Long-Term Cardiac and Pulmonary Complications of Cancer Therapy
Cardiac complications resulting from chemotherapy and radiation pose a significant risk for morbidity and mortality to the cancer survivor. Cardiac side effects may progress over time and are a concern for patients treated during childhood. Long-term pulmonary complications are relatively infrequent, and acute respiratory effects of drugs (mostly bleomycin) or radiation normally resolve early after therapy. Although most cardiovascular risk statistics and clinical experience are derived from patients treated before 1985, the modern radiation approach that limits the exposure of the heart and reduces the total dose seems to attenuate the previously observed cardiovascular risk. Potential preventive measures for high-risk patients are of increasing interest but remain experimental.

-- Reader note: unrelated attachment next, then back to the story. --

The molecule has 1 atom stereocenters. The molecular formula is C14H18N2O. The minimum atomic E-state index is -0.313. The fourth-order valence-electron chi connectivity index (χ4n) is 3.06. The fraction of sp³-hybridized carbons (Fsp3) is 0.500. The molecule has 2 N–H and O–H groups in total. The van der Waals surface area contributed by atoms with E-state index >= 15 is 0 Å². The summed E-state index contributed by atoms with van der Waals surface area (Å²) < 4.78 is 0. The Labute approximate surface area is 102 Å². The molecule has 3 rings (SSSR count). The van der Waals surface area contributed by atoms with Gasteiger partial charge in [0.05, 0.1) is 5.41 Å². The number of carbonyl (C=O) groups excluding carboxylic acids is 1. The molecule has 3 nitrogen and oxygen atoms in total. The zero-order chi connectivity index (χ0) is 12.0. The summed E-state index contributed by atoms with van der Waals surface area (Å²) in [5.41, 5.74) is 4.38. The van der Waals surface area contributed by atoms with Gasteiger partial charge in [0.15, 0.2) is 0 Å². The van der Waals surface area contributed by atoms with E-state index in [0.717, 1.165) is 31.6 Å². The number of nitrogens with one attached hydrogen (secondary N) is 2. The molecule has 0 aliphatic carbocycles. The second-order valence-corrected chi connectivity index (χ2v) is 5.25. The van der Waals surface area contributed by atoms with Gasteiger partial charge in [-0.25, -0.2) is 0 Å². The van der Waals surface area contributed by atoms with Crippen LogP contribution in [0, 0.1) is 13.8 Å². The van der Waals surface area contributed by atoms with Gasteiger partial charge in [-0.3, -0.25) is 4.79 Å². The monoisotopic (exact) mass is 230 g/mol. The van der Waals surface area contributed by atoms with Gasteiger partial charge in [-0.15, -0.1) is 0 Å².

Data provided are for informational purposes only. Although carefully collected, accuracy cannot be guaranteed. The impact factor represents a rough estimation of the journal's impact factor and does not reflect the actual current impact factor. Publisher conditions are provided by RoMEO. Differing provisions from the publisher's actual policy or licence agreement may be applicable.